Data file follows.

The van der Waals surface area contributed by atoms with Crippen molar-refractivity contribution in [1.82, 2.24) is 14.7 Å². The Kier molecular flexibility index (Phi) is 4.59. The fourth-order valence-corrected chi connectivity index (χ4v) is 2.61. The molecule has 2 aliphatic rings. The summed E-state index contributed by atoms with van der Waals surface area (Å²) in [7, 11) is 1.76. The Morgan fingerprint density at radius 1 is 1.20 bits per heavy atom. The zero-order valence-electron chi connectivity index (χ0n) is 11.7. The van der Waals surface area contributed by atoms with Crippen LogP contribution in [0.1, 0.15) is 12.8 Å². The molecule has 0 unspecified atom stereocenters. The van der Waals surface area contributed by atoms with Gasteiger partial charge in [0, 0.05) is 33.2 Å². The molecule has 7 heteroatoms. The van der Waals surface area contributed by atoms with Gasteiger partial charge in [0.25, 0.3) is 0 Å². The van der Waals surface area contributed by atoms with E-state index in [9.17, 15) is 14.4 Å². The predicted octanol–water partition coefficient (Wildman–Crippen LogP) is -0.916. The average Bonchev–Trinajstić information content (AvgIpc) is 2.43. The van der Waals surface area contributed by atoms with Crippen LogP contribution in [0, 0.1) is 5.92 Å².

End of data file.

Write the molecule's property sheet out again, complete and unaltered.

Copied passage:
The van der Waals surface area contributed by atoms with Crippen molar-refractivity contribution in [1.82, 2.24) is 14.7 Å². The Kier molecular flexibility index (Phi) is 4.59. The fourth-order valence-corrected chi connectivity index (χ4v) is 2.61. The molecule has 2 aliphatic rings. The summed E-state index contributed by atoms with van der Waals surface area (Å²) in [7, 11) is 1.76. The Morgan fingerprint density at radius 1 is 1.20 bits per heavy atom. The zero-order valence-electron chi connectivity index (χ0n) is 11.7. The van der Waals surface area contributed by atoms with Crippen LogP contribution in [0.1, 0.15) is 12.8 Å². The molecule has 0 unspecified atom stereocenters. The van der Waals surface area contributed by atoms with Gasteiger partial charge in [0, 0.05) is 33.2 Å². The molecule has 7 heteroatoms. The van der Waals surface area contributed by atoms with Gasteiger partial charge in [0.25, 0.3) is 0 Å². The van der Waals surface area contributed by atoms with E-state index in [9.17, 15) is 14.4 Å². The predicted octanol–water partition coefficient (Wildman–Crippen LogP) is -0.916. The average Bonchev–Trinajstić information content (AvgIpc) is 2.43. The van der Waals surface area contributed by atoms with Crippen LogP contribution in [0, 0.1) is 5.92 Å².